Sasaki Kojiro was a famed swordsman, the pinnacle of an ancient line of traditional samurai warriors who sought mastery of all fighting techniques. He stood on the shores of a tiny island in April 1612, awaiting his opponent, who was also undefeated. Kojiro, dubbed the “Demon of the Western Provinces” for his skill with the blade, impatiently fingered the extra-long sword he favored, waiting for the foolish man who dared to challenge him.
Eventually, from a small boat stepped his opponent, and Kojiro’s eyes narrowed in rage at the man’s choice of weapon. The man chose to fight him not with a legitimate blade, but instead brandished a wooden sword, which he had just carved from an oar! Kojiro unsheathed his weapon and dramatically threw the scabbard in the water in disdain. The other man smiled and uttered his now-famous words, “You’ve lost, Kojiro. Would the winner throw away his scabbard?”
The inflamed Kojiro rushed forward and slashed his sword down at the other’s forehead. At the same moment, his opponent countered with a similar blow. The wooden sword was slightly longer than Kojiro’s blade, and Kojiro fell from the blow to his head. The crude weapon struck again with massive force, and Kojiro lay dead.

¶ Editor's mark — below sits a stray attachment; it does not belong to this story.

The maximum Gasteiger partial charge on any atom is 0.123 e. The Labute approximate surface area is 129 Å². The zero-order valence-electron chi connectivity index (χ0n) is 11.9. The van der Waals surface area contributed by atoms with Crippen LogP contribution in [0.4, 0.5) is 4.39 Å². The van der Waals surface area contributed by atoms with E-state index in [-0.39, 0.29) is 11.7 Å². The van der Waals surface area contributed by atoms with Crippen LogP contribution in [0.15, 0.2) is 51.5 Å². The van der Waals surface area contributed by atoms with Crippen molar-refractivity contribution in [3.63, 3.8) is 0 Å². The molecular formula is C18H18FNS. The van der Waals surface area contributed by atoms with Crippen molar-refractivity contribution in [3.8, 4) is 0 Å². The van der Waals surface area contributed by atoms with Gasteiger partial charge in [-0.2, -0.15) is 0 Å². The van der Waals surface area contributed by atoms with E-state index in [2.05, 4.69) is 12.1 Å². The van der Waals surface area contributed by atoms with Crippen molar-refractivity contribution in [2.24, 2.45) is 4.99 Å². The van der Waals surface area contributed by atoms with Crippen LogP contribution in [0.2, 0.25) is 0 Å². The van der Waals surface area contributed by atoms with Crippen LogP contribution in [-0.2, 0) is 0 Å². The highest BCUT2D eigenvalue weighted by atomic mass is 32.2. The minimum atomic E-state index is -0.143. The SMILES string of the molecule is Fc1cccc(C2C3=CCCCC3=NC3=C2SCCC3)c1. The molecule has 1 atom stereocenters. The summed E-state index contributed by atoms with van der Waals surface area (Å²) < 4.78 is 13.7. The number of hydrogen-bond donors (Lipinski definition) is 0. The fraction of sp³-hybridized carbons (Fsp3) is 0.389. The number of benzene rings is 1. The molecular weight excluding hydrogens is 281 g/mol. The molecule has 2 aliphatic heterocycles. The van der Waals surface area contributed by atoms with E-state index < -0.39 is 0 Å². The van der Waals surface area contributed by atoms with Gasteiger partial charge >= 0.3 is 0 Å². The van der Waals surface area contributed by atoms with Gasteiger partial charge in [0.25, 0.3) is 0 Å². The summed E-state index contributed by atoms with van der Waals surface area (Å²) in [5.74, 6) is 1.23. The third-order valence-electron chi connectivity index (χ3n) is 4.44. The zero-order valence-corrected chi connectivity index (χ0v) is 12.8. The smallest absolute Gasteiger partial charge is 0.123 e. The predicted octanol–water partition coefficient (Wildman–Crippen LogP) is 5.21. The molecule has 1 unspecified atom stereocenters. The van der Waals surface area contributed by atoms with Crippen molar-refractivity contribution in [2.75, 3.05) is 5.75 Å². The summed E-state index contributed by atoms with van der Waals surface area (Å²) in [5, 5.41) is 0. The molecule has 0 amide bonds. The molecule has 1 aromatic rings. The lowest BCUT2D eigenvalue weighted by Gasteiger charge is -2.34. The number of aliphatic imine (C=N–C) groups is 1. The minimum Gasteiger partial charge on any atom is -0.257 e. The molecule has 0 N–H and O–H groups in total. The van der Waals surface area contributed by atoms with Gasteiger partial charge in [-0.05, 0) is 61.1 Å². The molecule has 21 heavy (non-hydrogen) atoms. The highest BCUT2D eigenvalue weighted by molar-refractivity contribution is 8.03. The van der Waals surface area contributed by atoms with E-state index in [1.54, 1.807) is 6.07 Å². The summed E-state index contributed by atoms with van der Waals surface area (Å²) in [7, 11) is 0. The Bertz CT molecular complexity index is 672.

Miyamoto Musashi bowed to the verifying officials and jumped back into the boat, the victor in the most famous fight of his life, one that is vigorously discussed three hundred and fifty years later.
Musashi was the greatest swordsman of his age, and perhaps of all time. While only thirteen years old, he killed his first opponent, a fully-grown samurai. By the age of thirty, he had fought in over sixty personal combats and several wars, and he never was defeated. He then wrote a famous book on swordsmanship, which is still widely read today. Musashi is one of the premier heroic figures in Japanese history, revered not only as a superb swordsman and master strategist, but also as a Zen philosopher, an incomparable artist, and a fiercely independent “free spirit.”
The author, who travels often to Japan and has translated many classic samurai texts, including Musashi’s famed The Book of Five Rings, combines many anecdotes about Musashi with excerpts of his writings to imbue him with a vibrancy lacking from more sedate treatments of this complex individual. The author is as skilled with wordplay as Musashi was with the sword, and he has exhaustively researched his subject. The book is a compelling journey through seventeenth-century Japanese society, replete with numerous footnotes and a glossary to aid the reader with the referenced Japanese terms and locales.
Anyone interested in the martial arts or Japanese history will enjoy this superb biography of the “lone samurai” who owed allegiance to no man, but only to his adventurous spirit.